Leaving Mormonism, is a book written by four scholars who have examined the biblical, historical, scientific, and rational evidence and have decided to leave the Mormon church. This inside look into Mormonism is what makes it unique and more credible than other books which are written from an outside perspective. No matter how well researched an Evangelical critique of Mormonism is, it can never reach the same degree of credibility as a critique written by those who have been on the inside. These four contributors speak with a greater authority on the issues. This authority to speak on Mormonism is elevated further by the impressive academic credentials of the contributors.
One of the things that really touched me in Leaving Mormonism is the love with which all four contributors write when speaking of those who are inside Mormonism. It is clear that none of the authors harbor any bitterness or hatred for Latter Day Saints despite having rejected its doctrine. In fact, the exact opposite can be said– all four authors go out of their way to express their deep love and fondness for Mormons. This love for Latter Day Saints is why they have written the book. In short, their academic credentials only serve to bolster the credibility that their love for Mormons gives them. Throughout the book they are respectful and yet confident in their disagreements.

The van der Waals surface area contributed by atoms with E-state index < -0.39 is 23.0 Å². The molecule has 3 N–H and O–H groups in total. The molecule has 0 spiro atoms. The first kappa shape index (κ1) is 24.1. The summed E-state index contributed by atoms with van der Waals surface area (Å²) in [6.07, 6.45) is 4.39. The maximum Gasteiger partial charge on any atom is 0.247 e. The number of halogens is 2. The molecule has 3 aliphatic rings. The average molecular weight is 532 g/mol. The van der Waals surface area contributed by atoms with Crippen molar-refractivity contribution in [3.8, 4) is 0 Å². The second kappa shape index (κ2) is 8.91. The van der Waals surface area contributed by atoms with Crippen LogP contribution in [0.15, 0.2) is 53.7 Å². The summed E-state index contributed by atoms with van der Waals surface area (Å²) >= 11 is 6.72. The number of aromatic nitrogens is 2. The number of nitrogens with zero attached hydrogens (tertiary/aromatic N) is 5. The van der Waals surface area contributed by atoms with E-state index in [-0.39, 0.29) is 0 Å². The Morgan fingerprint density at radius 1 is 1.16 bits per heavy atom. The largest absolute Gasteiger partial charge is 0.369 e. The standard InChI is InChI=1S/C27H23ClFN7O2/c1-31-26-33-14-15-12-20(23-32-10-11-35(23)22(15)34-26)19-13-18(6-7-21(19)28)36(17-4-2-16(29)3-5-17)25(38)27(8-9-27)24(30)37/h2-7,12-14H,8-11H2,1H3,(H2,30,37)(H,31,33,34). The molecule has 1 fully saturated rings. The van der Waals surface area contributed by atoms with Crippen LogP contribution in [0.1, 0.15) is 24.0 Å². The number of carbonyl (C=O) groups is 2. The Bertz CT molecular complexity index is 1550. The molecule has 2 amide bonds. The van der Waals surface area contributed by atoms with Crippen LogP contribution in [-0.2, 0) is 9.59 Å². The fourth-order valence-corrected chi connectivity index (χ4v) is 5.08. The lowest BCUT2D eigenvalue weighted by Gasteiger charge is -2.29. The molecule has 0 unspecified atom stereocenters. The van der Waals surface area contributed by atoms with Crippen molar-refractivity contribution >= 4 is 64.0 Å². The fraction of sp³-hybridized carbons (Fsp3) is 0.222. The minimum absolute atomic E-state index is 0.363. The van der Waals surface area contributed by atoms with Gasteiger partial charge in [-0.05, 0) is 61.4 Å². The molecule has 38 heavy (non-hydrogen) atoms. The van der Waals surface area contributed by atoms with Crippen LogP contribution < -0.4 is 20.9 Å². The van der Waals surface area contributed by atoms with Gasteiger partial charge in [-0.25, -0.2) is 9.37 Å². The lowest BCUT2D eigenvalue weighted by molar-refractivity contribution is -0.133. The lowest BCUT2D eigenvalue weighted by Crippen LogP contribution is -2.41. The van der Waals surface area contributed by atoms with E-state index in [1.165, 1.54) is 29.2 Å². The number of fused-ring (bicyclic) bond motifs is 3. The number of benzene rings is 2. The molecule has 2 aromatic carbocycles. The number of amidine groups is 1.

One of the key characteristics of Leaving Mormonism is that it not only addresses the differences between Mormonism and historic Christianity, but the authors also spend a good amount of time addressing the common objections to God that have become popular in recent years by the “new atheists” such as Dawkins and Hitchens. This is to address those Mormons who have not only left Mormonism, but who have embraced atheism after leaving their faith. This is a growing phenomenon that I wasn’t aware of, but appears to the path of choice for those who leave the LDS church.